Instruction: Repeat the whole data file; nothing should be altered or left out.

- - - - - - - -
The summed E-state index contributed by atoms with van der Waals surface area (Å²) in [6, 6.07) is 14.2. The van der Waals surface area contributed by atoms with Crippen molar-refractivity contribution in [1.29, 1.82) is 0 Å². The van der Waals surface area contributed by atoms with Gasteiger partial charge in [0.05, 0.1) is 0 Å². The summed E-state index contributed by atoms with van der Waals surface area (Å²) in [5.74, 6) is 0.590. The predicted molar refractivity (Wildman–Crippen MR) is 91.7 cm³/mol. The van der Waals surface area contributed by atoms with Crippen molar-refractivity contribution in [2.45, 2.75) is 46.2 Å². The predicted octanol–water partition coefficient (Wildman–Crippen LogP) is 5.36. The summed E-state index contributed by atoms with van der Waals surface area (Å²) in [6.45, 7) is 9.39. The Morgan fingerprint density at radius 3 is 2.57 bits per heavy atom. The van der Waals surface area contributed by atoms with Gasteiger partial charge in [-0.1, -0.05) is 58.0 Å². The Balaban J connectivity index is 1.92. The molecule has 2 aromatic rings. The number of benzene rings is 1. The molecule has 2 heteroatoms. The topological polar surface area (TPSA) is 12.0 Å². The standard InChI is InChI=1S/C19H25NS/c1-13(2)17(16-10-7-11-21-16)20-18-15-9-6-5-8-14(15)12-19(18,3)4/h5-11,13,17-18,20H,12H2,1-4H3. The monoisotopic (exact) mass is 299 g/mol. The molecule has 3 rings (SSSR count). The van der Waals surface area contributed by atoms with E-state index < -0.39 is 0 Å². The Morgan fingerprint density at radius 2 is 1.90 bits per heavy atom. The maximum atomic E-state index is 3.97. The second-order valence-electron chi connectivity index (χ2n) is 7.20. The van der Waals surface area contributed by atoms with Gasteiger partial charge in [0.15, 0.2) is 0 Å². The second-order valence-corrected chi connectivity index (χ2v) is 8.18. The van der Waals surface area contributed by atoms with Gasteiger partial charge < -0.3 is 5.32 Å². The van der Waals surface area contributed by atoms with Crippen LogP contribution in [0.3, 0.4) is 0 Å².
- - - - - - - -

The summed E-state index contributed by atoms with van der Waals surface area (Å²) in [6, 6.07) is 14.2. The van der Waals surface area contributed by atoms with Crippen molar-refractivity contribution in [1.29, 1.82) is 0 Å². The van der Waals surface area contributed by atoms with Gasteiger partial charge in [0.05, 0.1) is 0 Å². The summed E-state index contributed by atoms with van der Waals surface area (Å²) in [5.74, 6) is 0.590. The predicted molar refractivity (Wildman–Crippen MR) is 91.7 cm³/mol. The van der Waals surface area contributed by atoms with Crippen molar-refractivity contribution in [2.45, 2.75) is 46.2 Å². The predicted octanol–water partition coefficient (Wildman–Crippen LogP) is 5.36. The summed E-state index contributed by atoms with van der Waals surface area (Å²) in [6.45, 7) is 9.39. The Morgan fingerprint density at radius 3 is 2.57 bits per heavy atom. The van der Waals surface area contributed by atoms with Gasteiger partial charge in [-0.1, -0.05) is 58.0 Å². The Balaban J connectivity index is 1.92. The molecule has 2 aromatic rings. The number of benzene rings is 1. The molecule has 2 heteroatoms. The topological polar surface area (TPSA) is 12.0 Å². The standard InChI is InChI=1S/C19H25NS/c1-13(2)17(16-10-7-11-21-16)20-18-15-9-6-5-8-14(15)12-19(18,3)4/h5-11,13,17-18,20H,12H2,1-4H3. The monoisotopic (exact) mass is 299 g/mol. The molecule has 3 rings (SSSR count). The van der Waals surface area contributed by atoms with E-state index < -0.39 is 0 Å². The Morgan fingerprint density at radius 2 is 1.90 bits per heavy atom. The maximum atomic E-state index is 3.97. The second-order valence-electron chi connectivity index (χ2n) is 7.20. The van der Waals surface area contributed by atoms with Gasteiger partial charge in [0.15, 0.2) is 0 Å². The second-order valence-corrected chi connectivity index (χ2v) is 8.18. The van der Waals surface area contributed by atoms with Gasteiger partial charge < -0.3 is 5.32 Å². The van der Waals surface area contributed by atoms with Crippen LogP contribution in [0.3, 0.4) is 0 Å².